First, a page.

Current GOP presidential candidates are fond of criticizing President Obama’s handling of foreign policy, but few offer policy alternatives of their own. Obama could very well attribute his election in 2008 to his opposition to the Iraq War. His opponent for the Democratic party nomination, Hillary Clinton, the current Secretary of State, could not offer a reasonable explanation to validate her vote for the Iraq War in 2003.
In the general election, the defeat of Sen. John McCain is attributed to reasons other than Obama’s opposition to the Iraq War. The economy had turned south, McCain picked Sarah Palin as his vice president, and voters were prepared to embrace a candidate who was a complete contrast to George W. Bush: an African American candidate with little national exposure aside from a well-received speech at the 2004 Democratic convention. The arguments continually leveled at Obama at the time, that he was too naïve to be president and would be too soft on national security and foreign policy, never gained traction with general election voters.
With the economy still in dire shape and few signs that a recovery will be robust, Obama’s handling of foreign policy and foreign affairs could very well be upstaged by the economy, especially with over 9 percent unemployment. However, Obama’s handling of foreign policy, for now, has seemed to diminish the GOP’s long-held position as the party of strong foreign policy and defense. In the past, if American voters were concerned over matters of national security they would elect a Republican. Jimmy Carter created the perception that Democrats were weak on national security and defense because of his handling of Iran in the late 1970s.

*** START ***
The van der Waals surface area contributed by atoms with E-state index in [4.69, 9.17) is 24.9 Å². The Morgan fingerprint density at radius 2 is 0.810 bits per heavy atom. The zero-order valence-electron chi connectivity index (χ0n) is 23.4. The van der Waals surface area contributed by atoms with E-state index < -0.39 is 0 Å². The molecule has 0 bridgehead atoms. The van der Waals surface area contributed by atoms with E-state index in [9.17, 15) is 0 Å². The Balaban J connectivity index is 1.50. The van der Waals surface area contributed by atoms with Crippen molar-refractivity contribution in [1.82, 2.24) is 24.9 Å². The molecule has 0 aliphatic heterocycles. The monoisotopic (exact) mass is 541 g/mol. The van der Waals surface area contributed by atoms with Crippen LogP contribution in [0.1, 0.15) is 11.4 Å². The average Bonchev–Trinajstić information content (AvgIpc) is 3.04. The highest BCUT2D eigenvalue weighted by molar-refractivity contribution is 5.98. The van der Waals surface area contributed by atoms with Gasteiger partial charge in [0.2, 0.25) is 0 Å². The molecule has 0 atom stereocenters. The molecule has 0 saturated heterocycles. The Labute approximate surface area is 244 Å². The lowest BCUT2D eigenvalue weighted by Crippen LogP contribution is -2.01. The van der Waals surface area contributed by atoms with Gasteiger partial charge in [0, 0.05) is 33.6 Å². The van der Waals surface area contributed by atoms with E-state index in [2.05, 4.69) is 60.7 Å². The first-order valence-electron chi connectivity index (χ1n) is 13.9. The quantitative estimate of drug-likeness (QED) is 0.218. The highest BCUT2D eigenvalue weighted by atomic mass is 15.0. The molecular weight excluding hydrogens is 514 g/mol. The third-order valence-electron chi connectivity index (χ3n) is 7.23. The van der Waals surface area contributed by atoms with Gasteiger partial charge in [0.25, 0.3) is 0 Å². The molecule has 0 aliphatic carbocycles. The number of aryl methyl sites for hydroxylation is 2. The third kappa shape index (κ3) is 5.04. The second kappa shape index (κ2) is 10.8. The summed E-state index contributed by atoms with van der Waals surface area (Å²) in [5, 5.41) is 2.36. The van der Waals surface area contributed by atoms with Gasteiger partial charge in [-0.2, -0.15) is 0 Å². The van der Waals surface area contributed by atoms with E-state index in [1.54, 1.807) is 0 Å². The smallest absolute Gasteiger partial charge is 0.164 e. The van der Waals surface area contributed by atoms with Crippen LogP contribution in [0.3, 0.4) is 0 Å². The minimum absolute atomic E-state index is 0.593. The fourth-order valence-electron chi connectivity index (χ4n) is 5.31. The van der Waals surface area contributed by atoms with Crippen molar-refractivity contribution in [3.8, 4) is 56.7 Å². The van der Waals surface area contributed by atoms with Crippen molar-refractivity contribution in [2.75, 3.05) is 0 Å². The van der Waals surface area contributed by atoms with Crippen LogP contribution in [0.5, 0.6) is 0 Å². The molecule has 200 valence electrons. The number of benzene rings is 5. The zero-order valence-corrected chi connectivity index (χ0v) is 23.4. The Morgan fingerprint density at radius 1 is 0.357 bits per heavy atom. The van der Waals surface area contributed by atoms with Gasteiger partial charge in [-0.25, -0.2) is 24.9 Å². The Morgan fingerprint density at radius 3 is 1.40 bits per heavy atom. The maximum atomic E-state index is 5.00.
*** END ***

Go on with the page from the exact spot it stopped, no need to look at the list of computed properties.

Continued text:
John Kerry lost in 2004 partly because he could not shake the perception that he too would be weak on matters of national security. He never offered a reasonable explanation for his vote authorizing the Iraq War in 2003. Despite his service in Vietnam, his anti-war activities soon afterwards undercut his message that he would keep the American voter safe. Kerry’s perception as a “flip flopper,” driven home by outside political groups in attack ads, added to this perception.
Obama’s announcement that U.S. combat forces would exit Iraq by the end of this year (a continuation of a George W. Bush’s policy) and the killing of Osama bin Laden in May of this year along with a number of other foreign policy victories, has erased the one policy area that the Republicans had ownership of for years. Recent polling by Gallup gives Obama relatively high marks for Iraq, terrorism and Afghanistan, but with a majority of Americans focused on their economic futures, Obama faces an uncertain electoral terrain.
Obama has a 63 percent approval of his handling of terrorism, while 31 disapprove. “Obama’s 63% approval rating on terrorism is up from 53% in August, and restored to where it stood in May after Osama bin Laden’s death — possibly a halo effect from Americans’ satisfaction with Obama’s more recent foreign policy achievements,” Gallup said in releasing the polling data. With Iraq, an issue that vaulted him to the nomination over his opponent Clinton, 52 percent approve of his handling of the ongoing conflict while 41 disapprove. On the Afghan War, the president has an approval rating of 48 percent while 44 percent disapprove. On the broad question of foreign affairs, Obama polls favorably at 49 percent with 44 percent disapproving.